How I Became Obsessed with Succulents (And Why It’s Good for My Art)
If you follow me on social media, mostly Instagram, you’ve probably noticed that I’ve recently gotten into succulents. Some might even say I’m obsessed with succulents.
Maybe just a little.
So I’ve ended up doing succulent art. Go figure.
But seeing as I’m obsessed with them, and this is basically a post about succulents anyway, I’m going to give you my full succulent journey. With pictures, of course.
Let’s begin our journey.
Rewind to 2015
The succulent trend was out in full force. But I was living in South Korea, far away from hipster trends.
That doesn’t mean I didn’t know about the succulent trend. I mean, I had the Internet. The fastest Internet in the world, actually.
I’d heard about succulents and seen them around. But it wasn’t until one appeared in my friend Arria’s apartment that I really thought about getting one. It was just SO CUTE.
But I had one barrier. Being in Korea, everything felt temporary to me. I had less than a year left there. I was traveling around the country a lot. I didn’t want to commit to getting something I couldn’t take back to the US, like a plant.
Return in 2016
Fast-forward to my return to Colorado a year later. After just a month of being back, I decided to start a freelance writing business. One of the first gigs I landed was ghostwriting for a content creation agency. This meant I wrote about virtually anything.
Occasionally, I wrote for a gardening website that was one of the company’s consistent clients.
The client had asked for several specific plant care articles. One of my assignments was on Haworthia Attenuata or the Zebra plant. It turns out Zebra plants are a popular indoor succulent. (And being a zone 10 plant, they couldn’t survive outdoors in most of the US).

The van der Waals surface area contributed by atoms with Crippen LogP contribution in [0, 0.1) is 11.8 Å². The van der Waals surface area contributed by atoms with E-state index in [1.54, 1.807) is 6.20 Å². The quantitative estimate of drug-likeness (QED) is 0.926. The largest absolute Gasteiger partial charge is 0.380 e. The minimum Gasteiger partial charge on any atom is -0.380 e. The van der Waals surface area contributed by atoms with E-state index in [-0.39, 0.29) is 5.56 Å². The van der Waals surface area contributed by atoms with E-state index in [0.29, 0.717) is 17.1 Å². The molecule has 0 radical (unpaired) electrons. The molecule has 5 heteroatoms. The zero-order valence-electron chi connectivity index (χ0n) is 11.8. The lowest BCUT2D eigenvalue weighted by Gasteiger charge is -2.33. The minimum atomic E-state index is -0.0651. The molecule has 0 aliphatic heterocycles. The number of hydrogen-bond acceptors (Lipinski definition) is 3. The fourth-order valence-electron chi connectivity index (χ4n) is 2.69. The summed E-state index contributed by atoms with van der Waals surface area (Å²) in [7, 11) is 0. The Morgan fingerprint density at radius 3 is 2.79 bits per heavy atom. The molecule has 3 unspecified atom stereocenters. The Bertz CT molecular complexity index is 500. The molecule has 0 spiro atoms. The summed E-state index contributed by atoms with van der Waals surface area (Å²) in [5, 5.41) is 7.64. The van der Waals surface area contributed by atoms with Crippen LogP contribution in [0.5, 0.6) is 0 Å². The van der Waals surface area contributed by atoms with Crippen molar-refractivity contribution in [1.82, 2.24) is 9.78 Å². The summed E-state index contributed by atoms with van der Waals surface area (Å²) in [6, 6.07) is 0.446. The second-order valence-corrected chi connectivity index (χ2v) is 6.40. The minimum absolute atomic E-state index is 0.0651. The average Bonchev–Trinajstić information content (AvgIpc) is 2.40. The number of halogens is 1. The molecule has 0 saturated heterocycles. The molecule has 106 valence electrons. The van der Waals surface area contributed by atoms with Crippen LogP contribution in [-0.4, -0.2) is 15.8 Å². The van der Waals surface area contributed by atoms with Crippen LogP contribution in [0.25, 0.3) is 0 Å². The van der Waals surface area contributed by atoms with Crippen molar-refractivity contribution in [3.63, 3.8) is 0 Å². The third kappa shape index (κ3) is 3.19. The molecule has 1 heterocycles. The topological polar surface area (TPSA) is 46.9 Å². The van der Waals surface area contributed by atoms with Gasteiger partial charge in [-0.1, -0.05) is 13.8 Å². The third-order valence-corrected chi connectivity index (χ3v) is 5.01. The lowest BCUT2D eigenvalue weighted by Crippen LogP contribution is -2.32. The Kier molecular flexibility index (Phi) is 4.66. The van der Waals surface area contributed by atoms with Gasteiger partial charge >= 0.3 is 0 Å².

The more research I did on this plant, the more attractive it seemed. Just look at those dark mysterious stripes:
Photo by Stephen Boisvert licensed under CC by 2.0
After writing (and doing research for) my article, I had the knowledge to care for one, so why not finally get a succulent?
Feeling like a potentially capable plant parent, I did some browsing at Home Depot. With some advice from my sister, I picked out three succulent varieties:
- Sedum adolphii or “Golden Sedum”
- Sedum hernandezii
- Crassula Species Asstd.
Sedum adolphii / Golden Sedum
The Golden sedum was actually my favorite at the time, but don’t tell. It looked the most like the typical succulents you see on Pinterest and Instagram. I had to have one of those, right?
This sedum doesn’t seem to have a common name, but it’s easy to remember since it appears to be named after someone named Hernandez. Why do so many plant names have that double “i” at the end?
Crassula Species Asstd.
So I didn’t actually look closely at the name of this one before I bought it. I got home only to realize this was some sort of mystery Crassula.
Being a research-fueled plant parent, I was upset. How was I supposed to provide proper care when I didn’t even know the exact species?!
I made do. And later I deduced that this plant was Crassula perforata or “String of Buttons.” Bam.
Hunt for the Perfect Succulent Container
The biggest appeal of succulents, besides their cute planty selves, is growing them in cute containers. So the next logical step was to find a picture-worthy container.
Okay, well I wasn’t that set on a fancy container.
I spent a few minutes digging around in my room and found a random bucket I’d been using as a pencil holder. Voila! Cute succulent container.
I didn’t put much effort into this one.
But now I go to a store like Target and can only see containers for what they’re really worth – their succulent cuteness potential.
The Sketching Begins
Making yourself do art, when you should actually be writing, blogging, marketing yourself, and pitching to new clients, to name a few, is a task.
I could always be doing something more to further my business. Since writing is also a hobby, and I identify as a writer, it also feels like there’s more at stake to my work.